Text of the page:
White millennials need to see Baldwin’s ‘I Am Not Your Negro’
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I don’t have to spend much time listing the countless racist acts that prove millennials are not actually that much more progressive than previous generations.
I don’t even need to leave our state of South Carolina; from a 21-year-old white supremacist killing nine black parishioners in Charleston in 2015 to the countless white students making racist social media posts across South Carolina college campuses, including our own, this past year, we’ve seen the prevalence of blatant white millennials’ racism.
Altogether, studies show that millennials’ negative views of black people differ only slightly from those of their parents.
Beyond the explicit racism our generation has shown, at the root is a gross ignorance about our history and the legacy of white supremacy. This is the reason the words of James Baldwin in the 2017 Oscar-nominated documentary, “I Am Not Your Negro,” remain completely relevant nearly 40 years and a black president later.
Baldwin, a black author who wrote about race in America during the height of the civil rights movement, makes a statement on which the film is entitled: “The question you got to ask yourself… the white population of this country’s got to ask itself is, ‘why it was necessary to have a nigger in the first place?’ Because I’m not a nigger. I am a man. But if you think I’m a nigger, it means you need it and you got to find out why. And the future of the country depends on that.”
In 1979, Baldwin set out to tell the stories of his close friends, Malcolm X, Medgar Evers and Martin Luther King Jr., all of whom worked and died for racial equality.
The film uses notes from that unfinished memoir, “Remember This House,” which Baldwin didn’t finish before he died. There are no talking heads in the documentary; Samuel L. Jackson’s narration accompanies archival footage of Baldwin, the civil rights movement, along with video and photographs of brutality and protests in Ferguson, Charlotte and Baltimore.
White millennials need to see this film because it is a charge to understand our past and take responsibility for our future.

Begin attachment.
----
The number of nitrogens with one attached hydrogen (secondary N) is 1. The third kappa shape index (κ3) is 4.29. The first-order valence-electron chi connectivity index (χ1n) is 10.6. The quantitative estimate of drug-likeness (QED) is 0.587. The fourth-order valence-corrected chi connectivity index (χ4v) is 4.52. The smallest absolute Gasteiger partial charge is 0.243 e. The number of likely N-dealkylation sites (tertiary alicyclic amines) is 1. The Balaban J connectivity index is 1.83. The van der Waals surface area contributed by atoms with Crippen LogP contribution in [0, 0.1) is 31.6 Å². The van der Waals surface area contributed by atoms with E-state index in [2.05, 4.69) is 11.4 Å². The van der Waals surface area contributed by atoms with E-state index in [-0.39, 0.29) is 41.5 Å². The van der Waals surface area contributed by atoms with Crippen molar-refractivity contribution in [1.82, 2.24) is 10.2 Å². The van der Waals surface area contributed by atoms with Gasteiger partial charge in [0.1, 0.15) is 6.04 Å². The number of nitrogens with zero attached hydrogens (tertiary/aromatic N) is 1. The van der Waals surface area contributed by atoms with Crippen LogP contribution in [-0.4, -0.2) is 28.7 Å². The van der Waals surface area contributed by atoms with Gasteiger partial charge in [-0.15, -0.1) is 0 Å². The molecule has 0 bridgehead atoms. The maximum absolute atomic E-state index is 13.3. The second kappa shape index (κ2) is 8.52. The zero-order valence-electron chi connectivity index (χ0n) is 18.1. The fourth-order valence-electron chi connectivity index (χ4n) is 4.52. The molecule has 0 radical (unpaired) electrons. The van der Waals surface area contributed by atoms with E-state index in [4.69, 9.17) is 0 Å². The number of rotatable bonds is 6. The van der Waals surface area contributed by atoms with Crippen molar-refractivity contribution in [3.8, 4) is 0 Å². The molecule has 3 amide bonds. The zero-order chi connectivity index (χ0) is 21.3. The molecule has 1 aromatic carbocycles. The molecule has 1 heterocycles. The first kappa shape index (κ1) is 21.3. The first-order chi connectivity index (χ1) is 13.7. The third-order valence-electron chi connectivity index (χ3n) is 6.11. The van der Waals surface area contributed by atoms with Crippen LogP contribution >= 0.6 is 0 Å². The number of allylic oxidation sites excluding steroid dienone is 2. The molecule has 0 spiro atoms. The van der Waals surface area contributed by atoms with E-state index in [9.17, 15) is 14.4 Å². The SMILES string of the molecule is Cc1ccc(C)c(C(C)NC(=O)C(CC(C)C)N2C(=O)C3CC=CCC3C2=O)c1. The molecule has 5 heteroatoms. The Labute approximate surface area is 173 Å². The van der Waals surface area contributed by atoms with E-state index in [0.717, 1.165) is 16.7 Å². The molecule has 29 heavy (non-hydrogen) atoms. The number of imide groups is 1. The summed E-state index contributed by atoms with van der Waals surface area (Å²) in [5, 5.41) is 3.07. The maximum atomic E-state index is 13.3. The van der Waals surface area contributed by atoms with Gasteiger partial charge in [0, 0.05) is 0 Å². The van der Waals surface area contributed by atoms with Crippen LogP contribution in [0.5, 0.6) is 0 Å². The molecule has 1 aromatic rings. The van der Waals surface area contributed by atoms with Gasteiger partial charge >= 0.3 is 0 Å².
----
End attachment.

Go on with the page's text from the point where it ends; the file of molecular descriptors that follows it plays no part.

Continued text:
Baldwin connects white people blind to their privilege and willful ignorance and to our past, showing how the cost manifests today.
As a generation raised in a society that largely believes adopting a “colorblind” ideology will solve the problem of racism, most white millennials have said or have heard a white person say, “Why can’t we just stop talking about racism? It’s in the past.”
In the film, Baldwin replies to a similar insinuation that not all white people in the United States are racist.
“I don’t know what most white people in this country feel,” he said. “But I can only conclude what they feel from the state of their institutions. I don’t know if white Christians hate Negroes or not, but I know we have a Christian church that is white and a Christian church that is black. I know, as Malcolm X once put it, the most segregated hour in American life is high noon on Sunday.
“That says a great deal for me about a Christian nation. It means I can’t afford to trust most white Christians, and I certainly cannot trust the Christian church.
“I don’t know whether the labor unions and their bosses really hate me — that doesn’t matter — but I know I’m not in their union. I don’t know whether the real estate lobby has anything against black people, but I know the real estate lobby is keeping me in the ghetto. I don’t know if the board of education hates black people, but I know the textbooks they give my children to read and the schools we have to go to.
“Now this is the evidence,” Baldwin said. “You want me to make an act of faith, risking myself, my wife, my woman, my sister, my children on some idealism which you assure me exists in America, which I have never seen.”
For the sake of a better future, I encourage you to watch it. Little will change until white people take an honest look at our history and take responsibility for the history we are making today.
As Baldwin said: “Not everything that is faced can be changed. But nothing can be changed until it is faced.”
“I Am Not Your Negro” is playing in Columbia at the Nickelodeon Theatre through March 2.